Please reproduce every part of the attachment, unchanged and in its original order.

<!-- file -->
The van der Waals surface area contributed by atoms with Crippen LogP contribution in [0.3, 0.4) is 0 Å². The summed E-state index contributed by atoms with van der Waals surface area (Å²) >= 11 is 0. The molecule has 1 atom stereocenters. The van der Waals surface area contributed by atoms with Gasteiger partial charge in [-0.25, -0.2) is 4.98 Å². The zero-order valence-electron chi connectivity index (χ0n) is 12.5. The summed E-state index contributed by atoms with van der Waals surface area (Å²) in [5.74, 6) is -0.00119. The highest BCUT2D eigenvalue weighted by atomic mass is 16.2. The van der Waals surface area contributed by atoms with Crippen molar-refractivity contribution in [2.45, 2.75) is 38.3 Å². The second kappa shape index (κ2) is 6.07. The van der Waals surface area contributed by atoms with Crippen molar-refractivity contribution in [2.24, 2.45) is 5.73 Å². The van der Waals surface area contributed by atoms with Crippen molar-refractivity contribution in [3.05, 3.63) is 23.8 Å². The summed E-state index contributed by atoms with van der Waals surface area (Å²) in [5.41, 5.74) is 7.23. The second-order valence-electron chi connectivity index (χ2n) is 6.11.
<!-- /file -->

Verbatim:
The van der Waals surface area contributed by atoms with Crippen LogP contribution in [0.3, 0.4) is 0 Å². The summed E-state index contributed by atoms with van der Waals surface area (Å²) >= 11 is 0. The molecule has 1 atom stereocenters. The van der Waals surface area contributed by atoms with Gasteiger partial charge in [-0.25, -0.2) is 4.98 Å². The zero-order valence-electron chi connectivity index (χ0n) is 12.5. The summed E-state index contributed by atoms with van der Waals surface area (Å²) in [5.74, 6) is -0.00119. The highest BCUT2D eigenvalue weighted by atomic mass is 16.2. The van der Waals surface area contributed by atoms with Crippen molar-refractivity contribution in [2.45, 2.75) is 38.3 Å². The second kappa shape index (κ2) is 6.07. The van der Waals surface area contributed by atoms with Crippen molar-refractivity contribution in [2.24, 2.45) is 5.73 Å². The van der Waals surface area contributed by atoms with Crippen molar-refractivity contribution in [3.05, 3.63) is 23.8 Å². The summed E-state index contributed by atoms with van der Waals surface area (Å²) in [5.41, 5.74) is 7.23. The second-order valence-electron chi connectivity index (χ2n) is 6.11.